Exit Interview: KaDee Strickland
You can take the girl out of Georgia and ship her off to the University of the Arts, but you can’t take away her Southern accent, phrases like “darlin’,” or a Julia Roberts-esque explosive laugh. The 32-year-old actress, best known for her role in the Grey’s Anatomy spin-off Private Practice, hits theaters this month in Tyler Perry’s new comedy-drama The Family That Preys. Strickland owes more to this town than her degree — she was discovered waiting tables at Marathon Grill by some Indian dude making a movie about dead people.
What was life like growing up on a tobacco farm in Georgia? Well, we worked on the farm. We lived in the big city where the actual traffic light was, and one gas station and one hair salon. Life was good. I had a vivid imagination. When you’re driving the tractor because you’re too young to do anything else — and yes, that is at the age of eight — you’re in your own mind a lot.
Were you in a state of shock when you moved to Philly? My parents were more in a state of shock. It felt like a big small town, and I think that’s the real charm of Philadelphia. The arts community is tremendous. The food culture there is beautiful, and I’m a big ol’ Southern girl, so I love to eat. [Apparently in L.A., anyone above a size zero is considered a “big” girl.]
So the story about Night Shyamalan discovering you at Marathon Grill — is that an urban legend? That’s completely true. I happened to be picking up a shift that day at the one on the Square, the fancier-pants one. Here’s an Indian gentleman, a Japanese gentleman, a Latin gentleman and this white guy, talking about locations. I said, “Are you in film or somethin’?” They all just looked at me. I don’t know if Night was just doing a favor for a lil’ kid who was putting herself through art school, or if he liked the audition that much.
Do you realize his biggest film was the only one with KaDee Strickland in it? I think he needs to put me in another one [laughs].
You’ve said the idea that you’re a beautiful woman is still foreign to you. Is that actress-talk? Southern modesty? Did you get a face transplant before getting into acting? [Laughs] Well, bless you. As silly as it seems … well, you can see, I can’t even talk … I was a tomboy. It wasn’t until I was over 30 that people were interested in me in this way.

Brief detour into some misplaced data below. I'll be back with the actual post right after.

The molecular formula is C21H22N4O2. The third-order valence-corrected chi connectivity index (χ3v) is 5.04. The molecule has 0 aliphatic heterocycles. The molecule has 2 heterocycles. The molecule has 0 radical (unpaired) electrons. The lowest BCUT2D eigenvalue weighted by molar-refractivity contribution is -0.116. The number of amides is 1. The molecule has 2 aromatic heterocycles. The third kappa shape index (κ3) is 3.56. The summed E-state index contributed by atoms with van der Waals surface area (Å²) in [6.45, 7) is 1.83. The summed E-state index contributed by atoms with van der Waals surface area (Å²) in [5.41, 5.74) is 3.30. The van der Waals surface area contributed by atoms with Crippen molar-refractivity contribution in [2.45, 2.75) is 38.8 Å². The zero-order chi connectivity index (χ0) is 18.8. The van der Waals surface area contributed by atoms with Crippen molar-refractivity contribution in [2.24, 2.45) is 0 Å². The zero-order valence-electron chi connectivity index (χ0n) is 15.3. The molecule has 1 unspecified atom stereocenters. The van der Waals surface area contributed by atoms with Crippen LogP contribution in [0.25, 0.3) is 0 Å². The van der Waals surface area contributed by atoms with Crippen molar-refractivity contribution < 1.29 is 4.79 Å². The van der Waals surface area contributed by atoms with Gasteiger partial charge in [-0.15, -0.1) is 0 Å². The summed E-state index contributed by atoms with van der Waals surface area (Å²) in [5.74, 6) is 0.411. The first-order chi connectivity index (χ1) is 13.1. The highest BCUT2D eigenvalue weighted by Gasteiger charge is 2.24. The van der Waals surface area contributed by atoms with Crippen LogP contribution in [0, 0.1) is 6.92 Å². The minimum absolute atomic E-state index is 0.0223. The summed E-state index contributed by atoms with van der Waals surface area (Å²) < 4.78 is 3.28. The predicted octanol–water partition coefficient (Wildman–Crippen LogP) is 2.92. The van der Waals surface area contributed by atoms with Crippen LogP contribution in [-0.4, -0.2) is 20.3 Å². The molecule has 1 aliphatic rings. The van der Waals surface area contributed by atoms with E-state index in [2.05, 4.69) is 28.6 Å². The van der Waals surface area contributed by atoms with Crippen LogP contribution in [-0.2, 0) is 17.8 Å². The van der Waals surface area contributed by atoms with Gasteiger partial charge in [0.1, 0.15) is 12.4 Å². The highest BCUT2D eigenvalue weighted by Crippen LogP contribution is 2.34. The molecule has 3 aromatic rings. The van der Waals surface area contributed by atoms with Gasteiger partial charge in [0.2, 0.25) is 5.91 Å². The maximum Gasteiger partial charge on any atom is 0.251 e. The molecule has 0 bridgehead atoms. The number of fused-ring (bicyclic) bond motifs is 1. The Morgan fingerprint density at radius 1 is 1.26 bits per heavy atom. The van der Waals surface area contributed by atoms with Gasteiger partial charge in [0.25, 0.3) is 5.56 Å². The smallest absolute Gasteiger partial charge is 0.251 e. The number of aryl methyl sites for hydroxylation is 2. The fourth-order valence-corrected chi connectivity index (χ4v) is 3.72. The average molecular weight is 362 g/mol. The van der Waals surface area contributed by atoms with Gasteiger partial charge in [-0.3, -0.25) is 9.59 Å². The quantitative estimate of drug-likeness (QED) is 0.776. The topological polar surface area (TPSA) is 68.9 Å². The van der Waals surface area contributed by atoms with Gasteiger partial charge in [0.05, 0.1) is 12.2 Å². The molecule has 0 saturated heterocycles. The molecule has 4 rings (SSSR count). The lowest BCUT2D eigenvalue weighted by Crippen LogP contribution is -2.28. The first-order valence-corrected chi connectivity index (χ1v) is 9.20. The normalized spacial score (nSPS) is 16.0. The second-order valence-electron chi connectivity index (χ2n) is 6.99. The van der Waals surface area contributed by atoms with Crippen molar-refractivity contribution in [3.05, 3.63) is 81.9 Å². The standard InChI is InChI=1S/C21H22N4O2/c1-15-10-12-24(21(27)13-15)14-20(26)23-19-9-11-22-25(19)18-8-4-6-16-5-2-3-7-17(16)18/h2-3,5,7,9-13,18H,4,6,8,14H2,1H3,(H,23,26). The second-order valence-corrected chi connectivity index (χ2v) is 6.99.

Weren’t you a cheerleader, and the homecoming queen? Yes, but I was the girl that set her friends up with the guys. Maggie Allen, Tia Garcia — those were the girls all the boys went after.
Is Tia Garcia one of the Pussycat Dolls? She was my classmate and so beautiful, and she didn’t look like anyone because she had Latin roots. I thought, this is the most exotic woman I’ll ever meet.
Tell me about this Tyler Perry movie. It was an opportunity to work from home. I never thought I’d go back to Georgia to make a movie. If you’ll give me just one moment, I’m going to kiss my husband goodbye real quick because I’m about to travel with you. [Exit Interview feels slightly third-wheelish.] Kathy Bates and Alfre Woodard, these are two of the greatest actresses of our time. I’m just going to let you know, my car is about to make noise. It’s so bad I’m doing an interview while I’m driving, but this is L.A.
Then there’s the new season of Private Practice. How relieved are you that they don’t do the annoying Grey’s Anatomy inner-monologue voice-over on your show? Well, I, I, I would roll with it if they did. Honey, we are havin’ so much fun! I love my job so much. But to fully bring it back to your question, I would roll with it. If I had some inner monologue going, it would be a laugh riot.
I can’t let this be the first interview that doesn’t discuss your Southern accent. I’m surprised it’s still so strong. It’s conscious, to a degree. Actors lose so much of themselves because when you’re young, you’re told, “I want you to be this, I want you to be that.” I’m glad I didn’t let those things change me in order to get a job. By the way, not everyone buys it. Some people think I have a horrible Southern accent. I’ve been told that and crack up.
Well, KaDee, thanks for your time and best of luck. Oh darlin’, thank you. And you realize if you write that I was driving during this interview, my mother will beat me like a redheaded stepchild.
[Laughs] You’re on the hands-free, right? Of course! And only for five minutes, so she should be all right with that.
We’ll make it clear you had both hands on the wheel. Yes. Not up my nose [laughs].